Better Alternative To Bag Bans
by Ronnie Volkening
March 13, 2014
Source: Dallas Morning News
We were disappointed to read the newspaper's editorial supporting a Dallas bag ban ["Ban the Plastic Bag - Dallas council should take step for cleaner city," Sunday Points].
Not only does the Texas Retailers Association oppose bag bans, we also take issue with several of the conclusions in the editorial.
While we agree with the statement that plastic bags are not free, the fact is that these complimentary bags are provided by retailers, as they have been for generations, for their customers' convenience.
Many readers may not realize that, in the 1980s, plastic bags became the environmentally desirable alternative to paper bags for reasons that still hold true today. For example:
- Paper bags require nearly four times more energy to produce than plastic bags.
- Paper bags are seven times heavier and take up seven times more space.
- Paper requires 91 percent more energy to recycle than plastic.
- Paper bags require 25 times more water to produce than plastic bags.
A study by the Dallas-based National Center for Policy Analysis of six cities with plastic bag bans, including Austin and Brownsville, found: "The alternatives - paper bags and reusable bags - use more energy, use more resources, produce more greenhouse gases and produce more waste and pollution than plastic grocery bags."
The editorial also said: "Concern that a ban will cause shoppers to take their business to the suburbs appears overblown. City officials in Austin and Seattle report no significant impact on business."
It's not surprising that city officials who supported a bag ban would not be inclined to report negative consequences. NCPA's 2012 study of the effects of a ban in Los Angeles County indicated that 60 percent of stores outside the ban area reported an increase in sales, averaging 9 percent. Eighty percent of the stores inside the ban area reported a decrease in sales, averaging -5.7 percent.
We also disagree with the editorial's assertion that "the likelihood that existing recycling programs would disappear isn't worrisome since so many bags would disappear with them."
Dallas-area retailers incurred considerable expense to establish recycling programs and to educate customers to "Reduce, Reuse and Recycle." These programs may not be sustainable if a ban is adopted.
We also question whether "so many bags would disappear." Consider that the Austin ordinance does not ban:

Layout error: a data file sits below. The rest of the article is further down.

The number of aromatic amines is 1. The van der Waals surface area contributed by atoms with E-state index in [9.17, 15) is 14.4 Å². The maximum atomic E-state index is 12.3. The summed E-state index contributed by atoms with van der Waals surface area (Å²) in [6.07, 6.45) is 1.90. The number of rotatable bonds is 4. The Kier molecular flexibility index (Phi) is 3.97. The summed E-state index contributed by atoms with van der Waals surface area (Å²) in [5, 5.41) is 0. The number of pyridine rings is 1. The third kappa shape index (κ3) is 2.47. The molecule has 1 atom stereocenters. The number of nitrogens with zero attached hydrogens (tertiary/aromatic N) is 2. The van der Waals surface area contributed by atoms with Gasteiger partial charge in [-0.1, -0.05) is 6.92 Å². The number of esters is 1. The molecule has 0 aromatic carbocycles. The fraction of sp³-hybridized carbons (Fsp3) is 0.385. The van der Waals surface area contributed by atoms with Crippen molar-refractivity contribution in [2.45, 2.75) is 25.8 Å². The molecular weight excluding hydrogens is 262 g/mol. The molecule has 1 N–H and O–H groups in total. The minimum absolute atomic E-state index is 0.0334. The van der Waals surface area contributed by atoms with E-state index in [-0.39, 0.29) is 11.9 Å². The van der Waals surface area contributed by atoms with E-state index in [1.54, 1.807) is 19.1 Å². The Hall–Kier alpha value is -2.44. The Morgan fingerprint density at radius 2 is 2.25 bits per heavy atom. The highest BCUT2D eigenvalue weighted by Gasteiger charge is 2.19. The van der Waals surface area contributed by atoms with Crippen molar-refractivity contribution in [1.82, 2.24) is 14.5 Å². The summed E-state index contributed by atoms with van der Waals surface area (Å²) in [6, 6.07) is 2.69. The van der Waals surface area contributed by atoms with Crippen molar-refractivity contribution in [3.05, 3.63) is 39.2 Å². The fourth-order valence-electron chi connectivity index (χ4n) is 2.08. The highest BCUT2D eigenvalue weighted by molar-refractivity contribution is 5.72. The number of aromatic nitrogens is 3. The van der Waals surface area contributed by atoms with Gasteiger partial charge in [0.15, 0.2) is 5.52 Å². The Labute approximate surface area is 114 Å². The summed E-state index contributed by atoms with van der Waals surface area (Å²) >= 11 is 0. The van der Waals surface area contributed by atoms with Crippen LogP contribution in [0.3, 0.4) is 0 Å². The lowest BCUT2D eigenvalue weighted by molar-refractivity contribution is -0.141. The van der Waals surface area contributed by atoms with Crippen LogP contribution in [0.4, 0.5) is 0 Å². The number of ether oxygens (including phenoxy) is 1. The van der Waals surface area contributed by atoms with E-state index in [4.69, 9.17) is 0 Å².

- Laundry bags, newspaper bags, restaurant bags, door hangers and others specifically exempted.
- Bread bags, ice bags, shrink wrap and other plastic bags in which manufacturers wrap their products.
The Texas Retailers Association believes more comprehensive alternatives exist. Consider:
- A TRA-sponsored Reduce, Reuse and Recycle pilot study resulted in a 20 percent reduction in plastic bag usage, a 74 percent increase in recycled plastic bags and more than 907,000 reusable bags sold at participating stores. TRA also created A Bag's Life website with a ZIP code directory to direct residents to stores with recycling bins.
- The yellow bag program run by the city of Georgetown and Texas Disposal Systems provides residents with special bags that they can fill with plastic bags and pitch into the city's single-stream recycling bins.
- Iowa's Build With Bags program encourages residents to recycle plastic bags with local retailers and awards grants to schools and parks for picnic tables, benches and other products made from recycled bags. After four years, the program has awarded more than $150,000 to more than 100 schools and parks and diverted tons of plastic bags from landfills.
These examples illustrate thoughtful and comprehensive opportunities to work collaboratively to address this issue. TRA and its member companies remain committed to working together to implement solutions that achieve mutually shared goals while avoiding harmful and unintended consequences.
Ronnie Volkening is president and CEO of the Texas Retailers Association.